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The Week in Rapp

 

Item 1: So Madonna has signed a big-dough deal with the concert promoter Live Nation, that supposedly encompasses all of her showbiz biz. Some newspaper in Chicago reported this under the headline “New Madonna Deal About More than Music.” Which raises the question: When has any Madonna deal ever been about music? When has Madonna herself ever been about music, even when whatever it was she was having other people make for her in recording studios was treated, occasionally, as music?

Item 2: The media’s treatment of the disaster in San Diego has been predictably dismal. Monday night, CNN’s Anderson Cooper came the closest to actually covering the disaster, although he spent as much time shilling his global-warming special as he did describing the accelerating, out-of-control matrix of fires. (“Many believe these fires are the result of global climate changes. Starting tomorrow we’ll be looking at that . . . ”) CNN’s Nancy Grace spent her hour raving about some infant skeleton found in a shoebox in somebody’s attic. Also on CNN, neocon doofus Glenn Beck was trying to explain what he meant when he said that a lot of people who hate America were losing their homes from the fires. CNN still believes that it should compete with Fox by having this utter moron on the air. Disgusting. Meantime, while the Santa Ana winds were wiping out entire neighborhoods just north of San Diego, MSNBC was showing yet another installment of its To Catch a Predator series—you know, where they entrap perverts to show up in a suburban house with an online promise of a tryst with a teenager? This show has long stopped being a cautionary tale for parents of teenagers. It’s a lascivious game show with no winners.

As my brother lives in the line of the fires north of San Diego, I was particularly keen to know what was going on. I found the local NPR outlet, KPBS, doing a fabulous job, staying live and reporting 24/7 over a stream on the Web. Incredibly, KPBS’s transmitter was burned up, knocking it off the air, until a classic-rock station lent KPBS its frequency. Not only was the broadcasting incredibly thorough, but the station posted an interactive Google map that was packed with up-to-date information about fire lines, closed roads, and evacuation centers. Also, the station had an up-to-the-second mini-blog, courtesy of the blogging site Twitter, where announcements were posted. It worked great. Occasionally, amid the growing disaster, a glimmer of hilarity would come through, like the reporter who was complaining that a lot of the downtown Starbucks were closed (there was some question as to whether the stores had temporarily relocated to serve free coffee at the evacuation centers), and the dude who called up asking the anchors for a surf report. He was told to wear a face mask while surfing, as the dense smoke was blowing straight out to sea.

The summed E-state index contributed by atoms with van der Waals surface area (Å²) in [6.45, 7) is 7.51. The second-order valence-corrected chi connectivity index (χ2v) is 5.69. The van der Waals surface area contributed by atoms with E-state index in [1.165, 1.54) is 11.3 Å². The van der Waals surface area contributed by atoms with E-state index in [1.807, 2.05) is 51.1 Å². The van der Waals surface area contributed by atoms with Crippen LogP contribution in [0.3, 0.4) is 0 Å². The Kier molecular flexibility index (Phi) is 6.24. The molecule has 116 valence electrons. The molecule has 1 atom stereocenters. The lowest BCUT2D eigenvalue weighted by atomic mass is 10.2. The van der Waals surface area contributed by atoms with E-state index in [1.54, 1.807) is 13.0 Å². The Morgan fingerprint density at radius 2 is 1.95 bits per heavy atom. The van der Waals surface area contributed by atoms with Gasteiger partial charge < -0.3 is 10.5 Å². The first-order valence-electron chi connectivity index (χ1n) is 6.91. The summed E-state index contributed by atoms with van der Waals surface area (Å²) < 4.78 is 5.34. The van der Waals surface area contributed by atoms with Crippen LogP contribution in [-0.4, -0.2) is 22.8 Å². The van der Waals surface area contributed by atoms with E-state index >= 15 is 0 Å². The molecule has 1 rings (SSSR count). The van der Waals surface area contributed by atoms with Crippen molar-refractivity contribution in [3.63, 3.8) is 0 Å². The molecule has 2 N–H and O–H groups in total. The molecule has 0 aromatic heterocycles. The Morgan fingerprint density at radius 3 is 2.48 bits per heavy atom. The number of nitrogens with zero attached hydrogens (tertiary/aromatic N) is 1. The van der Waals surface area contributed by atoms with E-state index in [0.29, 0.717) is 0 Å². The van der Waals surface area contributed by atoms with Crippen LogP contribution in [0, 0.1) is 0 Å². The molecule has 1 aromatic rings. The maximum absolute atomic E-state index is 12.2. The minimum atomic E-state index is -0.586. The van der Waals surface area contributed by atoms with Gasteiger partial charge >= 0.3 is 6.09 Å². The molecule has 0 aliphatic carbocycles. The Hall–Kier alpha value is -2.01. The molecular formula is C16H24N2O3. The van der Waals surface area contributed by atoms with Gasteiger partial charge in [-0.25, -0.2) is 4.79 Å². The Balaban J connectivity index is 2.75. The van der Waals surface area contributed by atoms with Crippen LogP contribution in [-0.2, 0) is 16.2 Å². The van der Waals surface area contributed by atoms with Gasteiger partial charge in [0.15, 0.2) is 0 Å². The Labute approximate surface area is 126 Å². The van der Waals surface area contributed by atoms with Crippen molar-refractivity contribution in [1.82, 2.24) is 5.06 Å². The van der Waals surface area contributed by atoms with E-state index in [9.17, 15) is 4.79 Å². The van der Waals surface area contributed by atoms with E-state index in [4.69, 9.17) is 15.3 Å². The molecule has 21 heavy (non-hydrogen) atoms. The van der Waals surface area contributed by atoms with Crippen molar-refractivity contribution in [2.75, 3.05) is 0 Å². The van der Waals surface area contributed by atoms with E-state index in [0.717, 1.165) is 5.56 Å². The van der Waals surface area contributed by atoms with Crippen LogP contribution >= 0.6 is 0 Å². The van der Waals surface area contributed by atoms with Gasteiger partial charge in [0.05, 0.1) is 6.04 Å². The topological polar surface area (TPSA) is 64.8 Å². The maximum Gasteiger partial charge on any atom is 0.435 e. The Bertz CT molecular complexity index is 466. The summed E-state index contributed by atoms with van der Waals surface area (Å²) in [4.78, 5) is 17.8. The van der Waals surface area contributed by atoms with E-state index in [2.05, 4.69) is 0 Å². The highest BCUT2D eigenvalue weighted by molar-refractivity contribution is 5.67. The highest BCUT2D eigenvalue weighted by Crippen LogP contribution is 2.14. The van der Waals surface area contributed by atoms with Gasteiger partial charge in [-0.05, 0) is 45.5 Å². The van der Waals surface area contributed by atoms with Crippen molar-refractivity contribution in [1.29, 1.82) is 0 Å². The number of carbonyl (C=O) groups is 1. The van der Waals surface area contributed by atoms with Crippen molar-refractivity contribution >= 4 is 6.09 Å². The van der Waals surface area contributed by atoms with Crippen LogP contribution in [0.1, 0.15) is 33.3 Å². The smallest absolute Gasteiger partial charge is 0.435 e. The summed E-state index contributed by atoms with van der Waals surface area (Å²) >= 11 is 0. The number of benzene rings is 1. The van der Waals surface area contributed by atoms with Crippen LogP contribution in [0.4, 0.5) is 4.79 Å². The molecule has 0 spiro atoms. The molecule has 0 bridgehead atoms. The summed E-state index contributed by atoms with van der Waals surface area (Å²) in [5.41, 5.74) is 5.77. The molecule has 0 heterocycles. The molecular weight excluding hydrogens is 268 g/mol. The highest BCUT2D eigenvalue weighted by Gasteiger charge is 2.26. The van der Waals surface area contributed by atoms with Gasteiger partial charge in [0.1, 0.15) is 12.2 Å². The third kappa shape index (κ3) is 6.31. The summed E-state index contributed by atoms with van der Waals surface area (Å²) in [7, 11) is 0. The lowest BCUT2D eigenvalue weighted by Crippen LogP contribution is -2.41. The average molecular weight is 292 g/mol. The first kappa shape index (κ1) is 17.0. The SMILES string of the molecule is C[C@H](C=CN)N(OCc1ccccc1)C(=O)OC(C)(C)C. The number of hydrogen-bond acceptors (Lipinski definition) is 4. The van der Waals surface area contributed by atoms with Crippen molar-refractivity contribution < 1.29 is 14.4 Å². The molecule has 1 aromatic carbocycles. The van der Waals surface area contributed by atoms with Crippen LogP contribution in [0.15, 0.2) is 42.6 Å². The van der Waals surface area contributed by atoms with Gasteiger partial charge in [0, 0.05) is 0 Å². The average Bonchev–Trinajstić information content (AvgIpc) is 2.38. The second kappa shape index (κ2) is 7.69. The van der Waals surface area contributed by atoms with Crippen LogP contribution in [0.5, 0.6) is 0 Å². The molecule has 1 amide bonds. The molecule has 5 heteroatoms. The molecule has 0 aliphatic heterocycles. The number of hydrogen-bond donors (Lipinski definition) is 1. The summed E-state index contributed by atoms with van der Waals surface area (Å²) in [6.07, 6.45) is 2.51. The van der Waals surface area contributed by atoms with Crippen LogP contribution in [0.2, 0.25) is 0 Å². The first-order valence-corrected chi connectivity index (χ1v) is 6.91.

Item 3: Three out of four major labels announced their latest gambit to beat up Apple and, oh yeah, to combat piracy, too. It’s not final yet, not even close, but it’s gonna be called TotalMusic. The deal is you’ll be able to buy a special digital music player (most definitely not the iPod; one of the pretenders) that will allow you to download an unlimited number of songs. Forever. The mark-up on the music player will be about $90, based on a $5 per month subscription over an estimated average device life of 18 months. The labels will likely partner with a telephone company for the download logistics.

This too will fail, if it ever, in fact, gets off the ground (anybody remember the Strategic Digital Music Initiative?). First, the labels will restrict the music with so much DRM that no sane person will be interested in owning it. I doubt that music will be downloadable off the device, so forget about backing up, burning discs, or any multi-platform use of your music. In other words, it won’t really be your music. Second, it’ll be marketed badly, and will never grab the iPod’s cache, even if it’s a bargain. Apple not only sells the cool devices, it does so in a cool way, like by making Feist’s “1234” a bona-fide hit by using it in an advertisement. The TotalMusic thing, if it comes to pass, will be forced on us with bad commercials and phony “grassroots” viral Internet campaigns. And all those media-literacy classes our kids have taken will pay off, with interest. We’ll all just walk away.

—Paul Rapp

Paul Rapp is an intellectual-property lawyer with offices in Albany and Housatonic, Mass. He teaches art-and-entertainment law at Albany Law School, and regularly appears as part of the Copyright Forum on WAMC’s Vox Pop. Contact info can be found at www.paul rapp.com.


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